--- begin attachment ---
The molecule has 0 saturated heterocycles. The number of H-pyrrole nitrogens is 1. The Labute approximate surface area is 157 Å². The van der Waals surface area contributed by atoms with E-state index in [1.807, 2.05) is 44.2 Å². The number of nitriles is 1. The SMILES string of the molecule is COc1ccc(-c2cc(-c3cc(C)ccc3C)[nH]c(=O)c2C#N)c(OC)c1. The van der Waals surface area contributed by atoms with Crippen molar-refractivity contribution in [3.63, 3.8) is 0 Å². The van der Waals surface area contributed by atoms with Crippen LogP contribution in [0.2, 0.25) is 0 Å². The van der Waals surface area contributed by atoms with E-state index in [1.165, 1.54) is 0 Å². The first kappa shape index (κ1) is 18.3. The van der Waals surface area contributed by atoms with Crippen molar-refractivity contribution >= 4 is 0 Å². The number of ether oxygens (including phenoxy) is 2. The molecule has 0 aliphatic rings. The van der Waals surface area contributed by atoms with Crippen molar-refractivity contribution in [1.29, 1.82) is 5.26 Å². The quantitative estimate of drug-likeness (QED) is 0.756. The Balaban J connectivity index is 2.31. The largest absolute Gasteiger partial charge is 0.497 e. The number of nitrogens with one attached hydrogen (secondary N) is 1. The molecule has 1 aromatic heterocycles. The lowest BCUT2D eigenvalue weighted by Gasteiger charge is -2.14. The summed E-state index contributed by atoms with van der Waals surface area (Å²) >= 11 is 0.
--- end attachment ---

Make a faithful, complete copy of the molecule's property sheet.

The molecule has 0 saturated heterocycles. The number of H-pyrrole nitrogens is 1. The Labute approximate surface area is 157 Å². The van der Waals surface area contributed by atoms with E-state index in [1.807, 2.05) is 44.2 Å². The number of nitriles is 1. The SMILES string of the molecule is COc1ccc(-c2cc(-c3cc(C)ccc3C)[nH]c(=O)c2C#N)c(OC)c1. The van der Waals surface area contributed by atoms with Crippen molar-refractivity contribution in [3.63, 3.8) is 0 Å². The van der Waals surface area contributed by atoms with Crippen LogP contribution in [0.2, 0.25) is 0 Å². The van der Waals surface area contributed by atoms with E-state index in [1.165, 1.54) is 0 Å². The first kappa shape index (κ1) is 18.3. The van der Waals surface area contributed by atoms with Crippen molar-refractivity contribution >= 4 is 0 Å². The number of ether oxygens (including phenoxy) is 2. The molecule has 0 aliphatic rings. The van der Waals surface area contributed by atoms with Crippen molar-refractivity contribution in [1.29, 1.82) is 5.26 Å². The quantitative estimate of drug-likeness (QED) is 0.756. The Balaban J connectivity index is 2.31. The largest absolute Gasteiger partial charge is 0.497 e. The number of nitrogens with one attached hydrogen (secondary N) is 1. The molecule has 1 aromatic heterocycles. The lowest BCUT2D eigenvalue weighted by Gasteiger charge is -2.14. The summed E-state index contributed by atoms with van der Waals surface area (Å²) >= 11 is 0.